KANSAS CITY– For the ninth time in 11 years, light-rail is on the ballot in Kansas City.
But this time city leaders and many business owners say they support a smaller plan to commit more than $815 million for construction of a 14-mile starter route locals hope will help ease traffic and pollution.
Critics, however, say too many unanswered questions remain.
City leaders envision this starter line to be the tipping point for a major regional mass transit system, spurring business development along its path while making the Kansas City area more accessible and less dependent on personal vehicles.
The proposal asks voters to enact the three-eighths of a cent sales tax for 25 years beginning April 1, 2009. The estimated cost for light rail, which uses rail cars powered by overhead electric power, is between $815 and $835 million, but Kansas City is betting on federal funding to help pay as much as half the bill.
The proposal will be on the ballot in Kansas City and North Kansas City in November. The route would be from Interstate 29 and Vivion Road through downtown to the Country Club Plaza, then east to Bruce R. Watkins Drive and south to 63rd Street.
The plan is meant to be a substitute for one that voters approved in 2006, surprising city leaders who later said it was unworkable. Since 1997, voters had repeatedly shot down other light-rail proposals, most of them developed by advocate Clay Chastain.
Some supporters fear Kansas City could miss the train. A handful of other cities have built rail-transit systems in the past decade and dozens more are under construction.
"We're running out of time," said City Councilman Russ Johnson. "Other cities are passing us by."
City and business leaders say voters sent a clear message in 2006 they favor this system. And now, two years later, gas prices have continued to stay high, concerns about the environment are looming and ridership on city buses has increased by nearly 10 percent.
Some remain skeptical, saying the financially troubled city already has a backlog of infrastructure projects and an upcoming multibillion-dollar sewer project to address first. Citizens for Sensible Transit includes neighborhood groups and a few business owners who say too many unresolved details about the plan remain.
"We think this could go down at city hall as the most colossal mistake of the 21st century," said campaign coordinator Pat O'Neill said. "We see this as an adornment — not an improvement — that we could live and thrive without."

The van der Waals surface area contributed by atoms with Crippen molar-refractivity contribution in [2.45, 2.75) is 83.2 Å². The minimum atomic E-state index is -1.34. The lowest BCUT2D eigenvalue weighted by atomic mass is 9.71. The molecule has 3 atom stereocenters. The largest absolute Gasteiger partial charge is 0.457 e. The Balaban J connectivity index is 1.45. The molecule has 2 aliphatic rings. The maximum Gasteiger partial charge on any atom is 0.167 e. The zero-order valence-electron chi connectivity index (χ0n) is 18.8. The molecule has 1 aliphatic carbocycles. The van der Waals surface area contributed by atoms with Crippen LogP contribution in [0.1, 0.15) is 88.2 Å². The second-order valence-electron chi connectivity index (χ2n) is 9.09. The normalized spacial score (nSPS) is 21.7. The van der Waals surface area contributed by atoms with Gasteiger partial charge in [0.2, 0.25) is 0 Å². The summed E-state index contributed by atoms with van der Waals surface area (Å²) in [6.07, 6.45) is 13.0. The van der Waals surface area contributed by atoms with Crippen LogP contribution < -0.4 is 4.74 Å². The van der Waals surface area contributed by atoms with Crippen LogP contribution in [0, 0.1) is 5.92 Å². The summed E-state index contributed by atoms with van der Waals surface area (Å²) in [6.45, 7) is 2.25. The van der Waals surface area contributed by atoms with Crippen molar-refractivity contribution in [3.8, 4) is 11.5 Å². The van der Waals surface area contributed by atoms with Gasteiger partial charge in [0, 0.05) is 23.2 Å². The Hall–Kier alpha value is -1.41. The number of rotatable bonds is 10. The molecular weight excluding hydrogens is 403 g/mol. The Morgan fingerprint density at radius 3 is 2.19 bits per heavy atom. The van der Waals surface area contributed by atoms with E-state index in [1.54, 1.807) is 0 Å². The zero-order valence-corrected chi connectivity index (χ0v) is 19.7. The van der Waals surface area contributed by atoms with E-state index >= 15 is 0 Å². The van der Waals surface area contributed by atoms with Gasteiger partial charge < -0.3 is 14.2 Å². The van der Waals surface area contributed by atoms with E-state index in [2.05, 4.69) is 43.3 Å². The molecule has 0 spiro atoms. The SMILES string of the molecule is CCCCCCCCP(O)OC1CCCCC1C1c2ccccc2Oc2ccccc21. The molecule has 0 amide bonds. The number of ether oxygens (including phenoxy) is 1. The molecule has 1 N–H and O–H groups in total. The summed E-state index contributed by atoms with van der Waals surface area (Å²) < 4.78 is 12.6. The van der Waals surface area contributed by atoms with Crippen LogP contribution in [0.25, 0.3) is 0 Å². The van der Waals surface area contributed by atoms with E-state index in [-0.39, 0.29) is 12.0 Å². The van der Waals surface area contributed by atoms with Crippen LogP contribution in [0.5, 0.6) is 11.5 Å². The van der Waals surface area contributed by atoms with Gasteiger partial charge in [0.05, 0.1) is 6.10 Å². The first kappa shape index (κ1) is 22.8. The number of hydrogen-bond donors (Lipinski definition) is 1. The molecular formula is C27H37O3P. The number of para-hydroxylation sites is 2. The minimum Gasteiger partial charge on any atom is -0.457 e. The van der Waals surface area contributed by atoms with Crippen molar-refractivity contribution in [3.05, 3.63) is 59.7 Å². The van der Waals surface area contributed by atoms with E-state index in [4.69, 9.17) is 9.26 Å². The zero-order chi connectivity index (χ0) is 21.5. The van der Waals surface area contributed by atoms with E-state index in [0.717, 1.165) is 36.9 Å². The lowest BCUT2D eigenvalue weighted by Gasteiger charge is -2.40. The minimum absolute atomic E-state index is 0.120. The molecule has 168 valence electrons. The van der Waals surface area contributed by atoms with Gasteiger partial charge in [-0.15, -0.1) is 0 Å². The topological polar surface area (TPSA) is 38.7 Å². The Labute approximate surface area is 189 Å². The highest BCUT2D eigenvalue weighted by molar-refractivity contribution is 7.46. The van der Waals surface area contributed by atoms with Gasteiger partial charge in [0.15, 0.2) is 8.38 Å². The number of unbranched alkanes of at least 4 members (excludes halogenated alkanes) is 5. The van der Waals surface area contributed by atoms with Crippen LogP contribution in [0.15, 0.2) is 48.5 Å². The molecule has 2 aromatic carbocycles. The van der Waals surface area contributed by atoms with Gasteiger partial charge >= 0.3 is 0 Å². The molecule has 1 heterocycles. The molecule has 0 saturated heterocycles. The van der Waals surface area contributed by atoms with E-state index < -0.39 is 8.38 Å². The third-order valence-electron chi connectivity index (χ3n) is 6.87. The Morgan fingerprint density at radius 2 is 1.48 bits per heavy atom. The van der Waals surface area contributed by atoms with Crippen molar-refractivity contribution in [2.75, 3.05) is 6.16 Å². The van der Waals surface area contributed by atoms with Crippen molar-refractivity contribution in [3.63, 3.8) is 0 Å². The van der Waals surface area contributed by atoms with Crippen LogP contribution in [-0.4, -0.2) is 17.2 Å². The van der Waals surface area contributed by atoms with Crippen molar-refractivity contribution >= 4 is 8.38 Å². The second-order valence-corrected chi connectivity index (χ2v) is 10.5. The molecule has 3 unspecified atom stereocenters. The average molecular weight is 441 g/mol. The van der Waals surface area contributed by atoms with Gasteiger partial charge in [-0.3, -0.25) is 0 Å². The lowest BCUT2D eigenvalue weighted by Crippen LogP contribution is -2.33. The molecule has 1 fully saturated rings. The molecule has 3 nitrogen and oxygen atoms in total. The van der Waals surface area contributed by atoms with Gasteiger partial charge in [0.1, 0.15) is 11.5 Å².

O'Neill said some business owners along the proposed starter line worry that construction will disrupt their establishments. Others fear that the ballot proposal only details the starting and ending points and leaves other information out.
The light-rail project is expected to be done in seven to eight years and will cost $14 million annually to maintain, with 25 percent coming from fares, said Dick Jarrold, senior engineer with the Kansas City Area Transportation Authority.
Despite fears about the economy, the construction and development opportunities could create about 30,000 jobs, said Pat McLarney, campaign chairman of Citizens for Light Rail. McLarney said Denver, St. Louis and Minneapolis all have built light-rail systems, while people in Kansas City are still arguing over whether it would be successful.
Supporters also argue that about 40 percent of the sales tax is usually paid by visitors, leaving residents responsible for only a quarter of the funding.
Kansas City already has helped fund massive renovation projects downtown, including the Sprint Center and the nearby Power and Light District, and city leaders want to continue the area's development.
Supporters say light rail is just the beginning of a larger mass transit system throughout the region. Some regional leaders are already discussing commuter rail, express buses and bike paths. Other parts of a regional system could even be finished before the light rail.
Mayor Mark Funkhouser and the City Council favor the proposal. Other Kansas City civic and business groups that have opposed light rail in the past support the current plan.
A major victory for the plan came when the Greater Kansas City Chamber of Commerce expressed its support — its first endorsement of a light rail proposal.
But chamber members still have some concerns, said spokeswoman Pam Whiting. They're pushing for development tools for new businesses along the lines and a plan that makes sure the project doesn't rely on city funds beyond the three-eighths of a cent sales tax.